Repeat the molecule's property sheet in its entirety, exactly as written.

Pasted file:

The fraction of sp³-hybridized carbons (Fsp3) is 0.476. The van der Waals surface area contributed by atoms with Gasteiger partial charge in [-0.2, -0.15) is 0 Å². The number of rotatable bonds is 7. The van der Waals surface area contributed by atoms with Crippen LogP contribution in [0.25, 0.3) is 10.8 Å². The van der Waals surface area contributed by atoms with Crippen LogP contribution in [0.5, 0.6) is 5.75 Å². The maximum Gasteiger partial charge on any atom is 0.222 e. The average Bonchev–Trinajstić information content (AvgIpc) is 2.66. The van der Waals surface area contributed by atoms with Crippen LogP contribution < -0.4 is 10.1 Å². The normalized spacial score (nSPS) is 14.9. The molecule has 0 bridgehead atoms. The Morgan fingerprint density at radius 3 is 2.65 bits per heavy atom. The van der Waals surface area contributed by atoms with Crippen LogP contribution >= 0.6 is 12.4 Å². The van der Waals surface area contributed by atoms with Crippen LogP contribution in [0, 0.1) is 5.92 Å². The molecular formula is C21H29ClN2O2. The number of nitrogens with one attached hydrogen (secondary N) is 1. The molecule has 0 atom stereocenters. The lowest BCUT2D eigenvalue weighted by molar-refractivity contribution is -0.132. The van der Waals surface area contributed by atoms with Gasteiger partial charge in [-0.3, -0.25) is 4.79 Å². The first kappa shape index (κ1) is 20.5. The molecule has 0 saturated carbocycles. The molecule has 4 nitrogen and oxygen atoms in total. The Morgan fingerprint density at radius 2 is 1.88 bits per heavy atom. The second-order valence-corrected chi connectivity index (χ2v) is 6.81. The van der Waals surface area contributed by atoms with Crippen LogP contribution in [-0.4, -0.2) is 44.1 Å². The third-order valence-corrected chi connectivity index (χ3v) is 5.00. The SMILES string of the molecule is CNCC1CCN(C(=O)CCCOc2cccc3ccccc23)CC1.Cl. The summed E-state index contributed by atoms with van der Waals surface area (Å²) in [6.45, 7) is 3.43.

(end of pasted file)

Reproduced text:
The fraction of sp³-hybridized carbons (Fsp3) is 0.476. The van der Waals surface area contributed by atoms with Gasteiger partial charge in [-0.2, -0.15) is 0 Å². The number of rotatable bonds is 7. The van der Waals surface area contributed by atoms with Crippen LogP contribution in [0.25, 0.3) is 10.8 Å². The van der Waals surface area contributed by atoms with Crippen LogP contribution in [0.5, 0.6) is 5.75 Å². The maximum Gasteiger partial charge on any atom is 0.222 e. The average Bonchev–Trinajstić information content (AvgIpc) is 2.66. The van der Waals surface area contributed by atoms with Crippen LogP contribution < -0.4 is 10.1 Å². The normalized spacial score (nSPS) is 14.9. The molecule has 0 bridgehead atoms. The Morgan fingerprint density at radius 3 is 2.65 bits per heavy atom. The van der Waals surface area contributed by atoms with Crippen LogP contribution >= 0.6 is 12.4 Å². The van der Waals surface area contributed by atoms with Crippen LogP contribution in [0, 0.1) is 5.92 Å². The molecular formula is C21H29ClN2O2. The number of nitrogens with one attached hydrogen (secondary N) is 1. The molecule has 0 atom stereocenters. The lowest BCUT2D eigenvalue weighted by molar-refractivity contribution is -0.132. The van der Waals surface area contributed by atoms with Gasteiger partial charge in [-0.3, -0.25) is 4.79 Å². The first kappa shape index (κ1) is 20.5. The molecule has 0 saturated carbocycles. The molecule has 4 nitrogen and oxygen atoms in total. The Morgan fingerprint density at radius 2 is 1.88 bits per heavy atom. The second-order valence-corrected chi connectivity index (χ2v) is 6.81. The van der Waals surface area contributed by atoms with Crippen LogP contribution in [-0.4, -0.2) is 44.1 Å². The third-order valence-corrected chi connectivity index (χ3v) is 5.00. The SMILES string of the molecule is CNCC1CCN(C(=O)CCCOc2cccc3ccccc23)CC1.Cl. The summed E-state index contributed by atoms with van der Waals surface area (Å²) in [6.45, 7) is 3.43.